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Original Movies Evolve

Apr 12, 2004  •  Post A Comment

Tune in to Lifetime or Lifetime Movie Network on any weekend afternoon and you’ll find yourself in emotionally draining yet entertaining territory. The network’s original offerings range from the racy to the melodramatic to the downright frantic. While Lifetime programming is sometimes overlooked by the critics, much of the network’s original fare, particularly some of its recent Emmy-lauded ratings winners, deserves a place among the best that television has to offer.
Since 1990, when Lifetime made its first original picture, the network has continued to expand production and development departments and now makes a dozen features a year-which runs contrary to what’s happening in broadcast television.
By the end of 2004 the network will have made 150 television movies-literary adaptations, thrillers, romantic comedies, biopics and docudramas.
“We Were the Mulvaneys” (2002), based on the novel by Joyce Carol Oates, earned three Emmy nominations: two for its lead actors, Blythe Danner and Beau Bridges, and one for its original music score.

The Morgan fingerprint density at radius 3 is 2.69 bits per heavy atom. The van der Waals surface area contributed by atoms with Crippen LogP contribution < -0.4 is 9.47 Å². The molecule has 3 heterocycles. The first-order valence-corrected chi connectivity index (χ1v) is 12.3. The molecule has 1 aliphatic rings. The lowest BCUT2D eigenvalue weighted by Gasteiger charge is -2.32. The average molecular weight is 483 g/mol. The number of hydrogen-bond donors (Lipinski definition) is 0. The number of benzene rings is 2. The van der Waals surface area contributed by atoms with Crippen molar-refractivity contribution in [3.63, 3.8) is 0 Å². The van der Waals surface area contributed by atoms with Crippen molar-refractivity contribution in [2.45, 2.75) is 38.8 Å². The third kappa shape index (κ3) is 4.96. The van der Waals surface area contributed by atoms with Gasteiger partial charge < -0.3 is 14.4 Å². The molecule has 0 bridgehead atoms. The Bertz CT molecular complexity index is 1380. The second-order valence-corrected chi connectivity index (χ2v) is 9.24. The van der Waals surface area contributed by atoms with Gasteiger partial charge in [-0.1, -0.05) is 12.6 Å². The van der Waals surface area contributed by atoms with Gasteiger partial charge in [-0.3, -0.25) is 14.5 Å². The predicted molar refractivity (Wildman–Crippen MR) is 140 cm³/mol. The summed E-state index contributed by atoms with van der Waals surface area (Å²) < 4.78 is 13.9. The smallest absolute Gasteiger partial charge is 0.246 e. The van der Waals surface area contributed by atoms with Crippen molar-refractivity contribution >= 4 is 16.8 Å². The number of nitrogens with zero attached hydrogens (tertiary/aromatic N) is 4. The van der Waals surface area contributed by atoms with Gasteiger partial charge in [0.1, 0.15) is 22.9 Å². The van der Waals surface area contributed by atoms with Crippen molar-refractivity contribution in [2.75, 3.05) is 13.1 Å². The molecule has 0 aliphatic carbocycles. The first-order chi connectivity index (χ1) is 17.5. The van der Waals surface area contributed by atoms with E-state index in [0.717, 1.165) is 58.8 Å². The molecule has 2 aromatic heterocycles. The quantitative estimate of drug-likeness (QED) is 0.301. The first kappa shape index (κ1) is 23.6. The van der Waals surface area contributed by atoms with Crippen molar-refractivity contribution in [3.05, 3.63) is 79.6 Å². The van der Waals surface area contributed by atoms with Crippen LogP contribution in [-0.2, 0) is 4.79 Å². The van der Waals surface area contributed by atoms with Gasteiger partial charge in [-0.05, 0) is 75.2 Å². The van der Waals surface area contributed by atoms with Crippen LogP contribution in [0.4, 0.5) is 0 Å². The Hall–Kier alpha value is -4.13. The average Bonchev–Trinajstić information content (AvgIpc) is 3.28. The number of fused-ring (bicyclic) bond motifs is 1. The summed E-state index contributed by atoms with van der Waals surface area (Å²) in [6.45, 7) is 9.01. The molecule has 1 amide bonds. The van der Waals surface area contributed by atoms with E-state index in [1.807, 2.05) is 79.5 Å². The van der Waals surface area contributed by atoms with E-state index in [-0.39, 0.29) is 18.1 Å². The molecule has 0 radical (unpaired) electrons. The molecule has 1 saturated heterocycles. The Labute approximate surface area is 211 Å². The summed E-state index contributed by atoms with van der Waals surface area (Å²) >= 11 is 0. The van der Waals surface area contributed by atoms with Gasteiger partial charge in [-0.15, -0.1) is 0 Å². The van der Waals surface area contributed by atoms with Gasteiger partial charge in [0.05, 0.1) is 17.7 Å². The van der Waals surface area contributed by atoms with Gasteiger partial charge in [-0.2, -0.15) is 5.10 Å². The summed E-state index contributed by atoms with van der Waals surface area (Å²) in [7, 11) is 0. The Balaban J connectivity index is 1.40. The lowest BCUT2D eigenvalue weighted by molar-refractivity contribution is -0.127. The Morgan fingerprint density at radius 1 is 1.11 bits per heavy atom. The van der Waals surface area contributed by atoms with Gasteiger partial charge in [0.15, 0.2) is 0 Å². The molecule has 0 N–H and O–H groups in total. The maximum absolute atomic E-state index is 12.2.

The network still programs from its library of TV movies acquired from other networks. Because those acquired movies-many with a familiar elevated pitch-get frequent re-airings on weekends, they have become pop-culture touchstones.
As executive VP of entertainment at Lifetime, Barbara Fisher oversees the development of original series and movies. She’d like to banish jokes about “stalker TV.” “While I do agree that `Mother, May I Sleep With Danger?’ is probably one of the all-time great TV movie titles, one that will go down in the annals of TV history, Lifetime did not-did not-make that one,” Ms. Fisher said. In fact, NBC made that 1996 Tori Spelling suspense drama; Lifetime has rebroadcast it more recently.
Faithful Viewers
In 1990, when the network began making original movies, it also was purchasing the re-broadcast rights to ABC, NBC and CBS telefilms. Trevor Walton, a senior VP in charge of making original movies, said ratings research at the Big 3 networks indicated that women were faithful viewers of movies-of-the-week. “With Lifetime just starting out and being a network for women,” Mr. Walton said, “it was natural that this would become a place to make new movies.”